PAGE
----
SINGAPORE - Most major private healthcare institutions here have applied to be licensed providers of Sinovac's Covid-19 vaccine.
This comes after the Ministry of Health (MOH) announced earlier this month that it would be inviting private healthcare institutions to provide the vaccine.
The deadline for applications was noon on Friday (June 11). MOH had earlier said that 20 private clinics would be selected and invited to draw on its existing stock of 200,000 doses of the Sinovac vaccine for free.
The clinics will be allowed to charge a fee to cover their costs, but MOH said the Government will reimburse this fee to any of the 34,000 individuals who were allergic to or previously rejected from taking mRNA vaccines if they opt for the Sinovac jab.
The two vaccines by Moderna and Pfizer-BioNTech currently offered under the national vaccination programme rely on messenger RNA (mRNA) to teach the body how to defend itself from the coronavirus.
Sinovac's vaccine uses an inactivated form of the virus and is considered an "alternative vaccine" here.
Healthcare groups The Straits Times spoke to cited various reasons for wanting to offer Sinovac's jab to their patients.
One such group is IHH Healthcare Singapore, which operates the Mount Elizabeth, Mount Elizabeth Novena, Gleneagles and Parkway East hospitals, along with over 40 primary care clinics and ancillary services.
Its chief operating officer, Dr Noel Yeo, said the group's application was in response to "strong interest to receive alternative Covid-19 vaccines".
"Ever since MOH's announcement on opening up of access to other Covid-19 vaccines under the Special Access Route, we have received numerous queries from our doctors, patients and members of the public," he said.
Dr Khor Chin Kee, chief executive of Healthway Medical, which has also applied to be a provider, said the Sinovac vaccine will provide an alternative option for patients who cannot take mRNA vaccines.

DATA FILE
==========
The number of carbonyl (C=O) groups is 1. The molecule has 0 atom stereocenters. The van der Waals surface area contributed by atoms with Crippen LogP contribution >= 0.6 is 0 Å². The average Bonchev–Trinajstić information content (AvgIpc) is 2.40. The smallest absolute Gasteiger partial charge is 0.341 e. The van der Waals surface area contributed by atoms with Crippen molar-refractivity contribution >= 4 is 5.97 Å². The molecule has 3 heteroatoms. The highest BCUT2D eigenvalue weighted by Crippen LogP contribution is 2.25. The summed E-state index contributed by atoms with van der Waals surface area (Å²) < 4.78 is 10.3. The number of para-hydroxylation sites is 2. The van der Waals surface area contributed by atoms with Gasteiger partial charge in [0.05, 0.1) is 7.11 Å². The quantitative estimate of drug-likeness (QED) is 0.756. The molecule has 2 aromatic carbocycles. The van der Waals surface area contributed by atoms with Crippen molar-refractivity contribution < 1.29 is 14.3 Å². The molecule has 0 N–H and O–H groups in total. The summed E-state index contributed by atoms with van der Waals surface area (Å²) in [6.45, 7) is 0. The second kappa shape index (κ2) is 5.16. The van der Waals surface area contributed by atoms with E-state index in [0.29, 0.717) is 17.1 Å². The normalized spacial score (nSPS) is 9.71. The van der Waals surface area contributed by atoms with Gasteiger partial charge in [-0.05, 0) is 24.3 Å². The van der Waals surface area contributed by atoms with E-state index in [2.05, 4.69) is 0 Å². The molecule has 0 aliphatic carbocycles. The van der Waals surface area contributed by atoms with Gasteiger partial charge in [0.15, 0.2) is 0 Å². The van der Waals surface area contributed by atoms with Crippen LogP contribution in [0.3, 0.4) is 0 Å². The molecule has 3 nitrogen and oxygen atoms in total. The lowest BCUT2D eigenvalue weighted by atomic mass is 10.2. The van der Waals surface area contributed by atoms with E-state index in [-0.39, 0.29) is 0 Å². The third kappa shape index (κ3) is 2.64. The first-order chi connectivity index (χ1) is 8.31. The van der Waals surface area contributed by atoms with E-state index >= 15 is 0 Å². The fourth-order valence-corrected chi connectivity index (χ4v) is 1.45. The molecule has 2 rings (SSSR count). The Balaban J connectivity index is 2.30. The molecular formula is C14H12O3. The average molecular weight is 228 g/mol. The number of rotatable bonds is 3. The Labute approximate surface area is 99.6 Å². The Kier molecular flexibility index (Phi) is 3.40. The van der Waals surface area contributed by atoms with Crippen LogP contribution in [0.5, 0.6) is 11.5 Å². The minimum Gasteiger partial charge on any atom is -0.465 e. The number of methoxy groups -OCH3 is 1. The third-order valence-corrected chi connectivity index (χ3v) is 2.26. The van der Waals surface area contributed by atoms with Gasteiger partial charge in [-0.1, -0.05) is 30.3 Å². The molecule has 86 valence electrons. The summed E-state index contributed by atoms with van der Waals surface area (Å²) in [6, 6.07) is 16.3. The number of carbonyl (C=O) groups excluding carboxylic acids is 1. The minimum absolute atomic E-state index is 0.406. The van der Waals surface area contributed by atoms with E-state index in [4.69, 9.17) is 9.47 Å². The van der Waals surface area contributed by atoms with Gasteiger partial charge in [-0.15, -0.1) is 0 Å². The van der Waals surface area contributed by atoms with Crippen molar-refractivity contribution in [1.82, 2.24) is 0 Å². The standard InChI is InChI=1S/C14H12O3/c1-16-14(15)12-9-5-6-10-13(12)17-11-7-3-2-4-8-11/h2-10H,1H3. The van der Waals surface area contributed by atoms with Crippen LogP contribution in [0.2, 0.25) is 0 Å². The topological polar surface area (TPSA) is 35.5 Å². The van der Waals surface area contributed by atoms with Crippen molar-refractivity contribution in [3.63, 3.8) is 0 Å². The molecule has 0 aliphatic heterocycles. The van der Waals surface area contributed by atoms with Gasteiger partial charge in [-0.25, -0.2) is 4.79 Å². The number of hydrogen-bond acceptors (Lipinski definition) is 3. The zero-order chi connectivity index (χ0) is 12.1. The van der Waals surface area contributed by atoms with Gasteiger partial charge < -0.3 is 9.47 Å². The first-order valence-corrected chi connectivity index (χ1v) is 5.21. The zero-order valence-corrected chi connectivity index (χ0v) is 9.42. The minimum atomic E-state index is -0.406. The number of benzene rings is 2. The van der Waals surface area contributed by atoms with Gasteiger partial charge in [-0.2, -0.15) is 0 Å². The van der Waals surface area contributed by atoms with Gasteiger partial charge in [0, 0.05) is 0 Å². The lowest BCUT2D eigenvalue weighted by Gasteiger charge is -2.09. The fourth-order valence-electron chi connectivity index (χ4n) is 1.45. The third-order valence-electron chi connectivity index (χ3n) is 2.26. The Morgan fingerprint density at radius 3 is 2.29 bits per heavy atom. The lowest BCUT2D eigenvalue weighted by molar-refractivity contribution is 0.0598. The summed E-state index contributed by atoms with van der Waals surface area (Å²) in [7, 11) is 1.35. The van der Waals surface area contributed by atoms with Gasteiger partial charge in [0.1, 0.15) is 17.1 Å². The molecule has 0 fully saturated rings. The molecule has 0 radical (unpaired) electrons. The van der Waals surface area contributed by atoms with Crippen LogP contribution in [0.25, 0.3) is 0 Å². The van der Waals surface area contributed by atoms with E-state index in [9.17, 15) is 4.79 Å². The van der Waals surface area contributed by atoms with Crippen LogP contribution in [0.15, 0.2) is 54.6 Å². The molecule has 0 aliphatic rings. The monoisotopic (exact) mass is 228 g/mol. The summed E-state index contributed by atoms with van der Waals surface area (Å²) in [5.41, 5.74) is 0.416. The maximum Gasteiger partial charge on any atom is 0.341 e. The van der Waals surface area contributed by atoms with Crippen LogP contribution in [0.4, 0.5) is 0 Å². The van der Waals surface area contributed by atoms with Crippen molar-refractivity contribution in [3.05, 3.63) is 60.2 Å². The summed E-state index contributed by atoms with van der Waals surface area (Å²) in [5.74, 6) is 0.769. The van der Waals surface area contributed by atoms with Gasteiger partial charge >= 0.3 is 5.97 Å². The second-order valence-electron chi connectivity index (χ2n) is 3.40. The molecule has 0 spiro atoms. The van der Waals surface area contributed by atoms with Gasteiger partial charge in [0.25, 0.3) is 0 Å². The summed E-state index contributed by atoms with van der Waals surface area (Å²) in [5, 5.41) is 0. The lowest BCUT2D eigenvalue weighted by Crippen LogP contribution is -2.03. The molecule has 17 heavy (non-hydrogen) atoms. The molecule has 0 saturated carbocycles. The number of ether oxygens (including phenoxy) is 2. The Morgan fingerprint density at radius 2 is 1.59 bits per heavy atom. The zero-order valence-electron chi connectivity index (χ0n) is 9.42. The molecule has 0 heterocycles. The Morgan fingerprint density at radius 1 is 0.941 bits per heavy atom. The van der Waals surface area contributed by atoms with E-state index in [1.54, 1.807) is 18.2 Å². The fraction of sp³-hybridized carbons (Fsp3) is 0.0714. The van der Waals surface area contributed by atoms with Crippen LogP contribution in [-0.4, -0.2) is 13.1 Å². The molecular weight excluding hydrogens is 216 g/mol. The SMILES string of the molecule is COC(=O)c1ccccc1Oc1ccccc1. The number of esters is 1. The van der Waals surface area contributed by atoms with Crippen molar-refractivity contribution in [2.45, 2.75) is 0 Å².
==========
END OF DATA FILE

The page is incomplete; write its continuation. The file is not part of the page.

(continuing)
Healthway Medical has 53 general practitioner clinics, and applied for 46 of them to be providers of the vaccine.
"We are supporting MOH's efforts to help as many people get vaccinated as possible in our fight against the Covid-19 pandemic," said Dr Khor, explaining the group's decision to apply.
A similar reason was cited by a spokesman for Fullerton Health.
"Our application to be a provider of Sinovac's vaccine is part of our ongoing commitment to offer options and access to individuals seeking Covid-19 vaccination," he said.
Meanwhile, Raffles Medical Group has taken the extra step of allowing members of the public to register their interest in getting Sinovac's vaccine.
"This enables us to have an estimate and forecast the demand for the vaccine. This is a means for more effective planning and organisation of our operations, in the event we are successful in our application," said a spokesman for the group.
While most of the groups did not respond to queries on the price of the jabs, Farrer Park Hospital said it would price them in accordance with MOH's guidance as the vaccine is meant to help protect more people from Covid-19 infection.
"Our hospital is committed to helping more people stay safe and if offering Sinovac's Covid-19 vaccine can contribute to that, we would be most happy to do our part," said a spokesman.
Dr Daniel Lee, general manager and chief operating officer of Thomson Medical, said that his group would charge "only a nominal fee" to cover the costs of administering the vaccine.
He noted that the Government had said it would reimburse the fee for those who were previously rejected from taking the mRNA vaccines or are allergic to them.
Smaller chains such as Northeast Medical Group, which operates eight clinics, have applied to be providers as well.
Dr Tan Teck Jack, its CEO, said: "While vaccines do not prevent one from contracting the coronavirus, vaccines are very effective in preventing the development of severe disease.
"The mRNA vaccines are reportedly more effective. But there are people who are unsuitable or unduly worried. Sinovac's vaccine is a viable alternative that can increase vaccine compliance and prevent the serious consequences of not being vaccinated at all."